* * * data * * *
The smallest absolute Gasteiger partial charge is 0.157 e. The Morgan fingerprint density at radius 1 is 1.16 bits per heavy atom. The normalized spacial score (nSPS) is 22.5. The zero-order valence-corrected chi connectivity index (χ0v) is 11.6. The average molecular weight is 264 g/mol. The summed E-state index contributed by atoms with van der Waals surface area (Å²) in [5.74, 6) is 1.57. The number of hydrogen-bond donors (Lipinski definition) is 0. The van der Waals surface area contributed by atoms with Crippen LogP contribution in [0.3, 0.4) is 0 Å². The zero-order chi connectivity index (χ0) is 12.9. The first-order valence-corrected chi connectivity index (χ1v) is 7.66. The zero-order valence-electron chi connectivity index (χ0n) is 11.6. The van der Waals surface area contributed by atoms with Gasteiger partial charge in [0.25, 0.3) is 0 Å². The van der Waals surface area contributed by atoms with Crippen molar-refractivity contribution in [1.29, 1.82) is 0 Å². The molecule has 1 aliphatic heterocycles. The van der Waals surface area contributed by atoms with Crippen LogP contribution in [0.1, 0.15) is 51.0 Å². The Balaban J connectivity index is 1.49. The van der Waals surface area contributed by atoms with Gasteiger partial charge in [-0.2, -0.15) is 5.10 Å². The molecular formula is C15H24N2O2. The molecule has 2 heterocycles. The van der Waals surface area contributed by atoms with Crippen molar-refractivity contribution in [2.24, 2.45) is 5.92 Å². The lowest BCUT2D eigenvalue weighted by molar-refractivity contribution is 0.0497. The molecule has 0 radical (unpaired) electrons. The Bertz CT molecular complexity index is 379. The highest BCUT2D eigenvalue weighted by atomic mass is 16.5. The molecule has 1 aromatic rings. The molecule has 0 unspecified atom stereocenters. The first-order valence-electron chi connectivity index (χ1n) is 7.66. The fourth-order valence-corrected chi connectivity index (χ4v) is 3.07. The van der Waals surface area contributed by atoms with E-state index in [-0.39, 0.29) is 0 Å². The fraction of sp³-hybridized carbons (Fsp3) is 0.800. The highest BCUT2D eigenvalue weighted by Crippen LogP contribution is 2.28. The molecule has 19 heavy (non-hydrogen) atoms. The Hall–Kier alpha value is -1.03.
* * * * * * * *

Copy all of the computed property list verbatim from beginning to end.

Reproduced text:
The smallest absolute Gasteiger partial charge is 0.157 e. The Morgan fingerprint density at radius 1 is 1.16 bits per heavy atom. The normalized spacial score (nSPS) is 22.5. The zero-order valence-corrected chi connectivity index (χ0v) is 11.6. The average molecular weight is 264 g/mol. The summed E-state index contributed by atoms with van der Waals surface area (Å²) in [5.74, 6) is 1.57. The number of hydrogen-bond donors (Lipinski definition) is 0. The van der Waals surface area contributed by atoms with Crippen LogP contribution in [0.3, 0.4) is 0 Å². The zero-order chi connectivity index (χ0) is 12.9. The first-order valence-corrected chi connectivity index (χ1v) is 7.66. The zero-order valence-electron chi connectivity index (χ0n) is 11.6. The van der Waals surface area contributed by atoms with Gasteiger partial charge in [0.25, 0.3) is 0 Å². The van der Waals surface area contributed by atoms with Crippen molar-refractivity contribution in [1.29, 1.82) is 0 Å². The molecule has 1 aliphatic heterocycles. The van der Waals surface area contributed by atoms with Crippen LogP contribution in [0.1, 0.15) is 51.0 Å². The Balaban J connectivity index is 1.49. The van der Waals surface area contributed by atoms with Gasteiger partial charge in [-0.2, -0.15) is 5.10 Å². The molecular formula is C15H24N2O2. The molecule has 2 heterocycles. The van der Waals surface area contributed by atoms with Crippen molar-refractivity contribution in [2.24, 2.45) is 5.92 Å². The lowest BCUT2D eigenvalue weighted by molar-refractivity contribution is 0.0497. The molecule has 0 radical (unpaired) electrons. The Bertz CT molecular complexity index is 379. The highest BCUT2D eigenvalue weighted by atomic mass is 16.5. The molecule has 1 aromatic rings. The molecule has 0 unspecified atom stereocenters. The first-order valence-electron chi connectivity index (χ1n) is 7.66. The fourth-order valence-corrected chi connectivity index (χ4v) is 3.07. The van der Waals surface area contributed by atoms with E-state index in [-0.39, 0.29) is 0 Å². The fraction of sp³-hybridized carbons (Fsp3) is 0.800. The highest BCUT2D eigenvalue weighted by Crippen LogP contribution is 2.28. The molecule has 19 heavy (non-hydrogen) atoms. The Hall–Kier alpha value is -1.03.